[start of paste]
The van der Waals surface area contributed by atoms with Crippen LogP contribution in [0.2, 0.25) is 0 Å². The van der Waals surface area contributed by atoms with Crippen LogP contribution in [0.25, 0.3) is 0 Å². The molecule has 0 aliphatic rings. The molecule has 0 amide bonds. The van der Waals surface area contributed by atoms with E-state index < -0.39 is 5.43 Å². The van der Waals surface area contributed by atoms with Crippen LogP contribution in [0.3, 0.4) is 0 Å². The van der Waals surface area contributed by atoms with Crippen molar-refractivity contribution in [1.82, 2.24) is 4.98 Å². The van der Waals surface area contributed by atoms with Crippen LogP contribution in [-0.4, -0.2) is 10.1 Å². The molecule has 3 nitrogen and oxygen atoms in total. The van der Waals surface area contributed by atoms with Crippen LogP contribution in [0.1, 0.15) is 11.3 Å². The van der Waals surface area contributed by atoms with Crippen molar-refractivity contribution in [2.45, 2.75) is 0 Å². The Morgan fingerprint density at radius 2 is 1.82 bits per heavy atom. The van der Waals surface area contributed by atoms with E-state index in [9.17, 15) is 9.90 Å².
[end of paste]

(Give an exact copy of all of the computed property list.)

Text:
The van der Waals surface area contributed by atoms with Crippen LogP contribution in [0.2, 0.25) is 0 Å². The van der Waals surface area contributed by atoms with Crippen LogP contribution in [0.25, 0.3) is 0 Å². The molecule has 0 aliphatic rings. The molecule has 0 amide bonds. The van der Waals surface area contributed by atoms with E-state index < -0.39 is 5.43 Å². The van der Waals surface area contributed by atoms with Crippen LogP contribution in [0.3, 0.4) is 0 Å². The van der Waals surface area contributed by atoms with Crippen molar-refractivity contribution in [1.82, 2.24) is 4.98 Å². The van der Waals surface area contributed by atoms with Crippen LogP contribution in [-0.4, -0.2) is 10.1 Å². The molecule has 3 nitrogen and oxygen atoms in total. The van der Waals surface area contributed by atoms with Crippen LogP contribution in [0.1, 0.15) is 11.3 Å². The van der Waals surface area contributed by atoms with Crippen molar-refractivity contribution in [2.45, 2.75) is 0 Å². The Morgan fingerprint density at radius 2 is 1.82 bits per heavy atom. The van der Waals surface area contributed by atoms with E-state index in [9.17, 15) is 9.90 Å².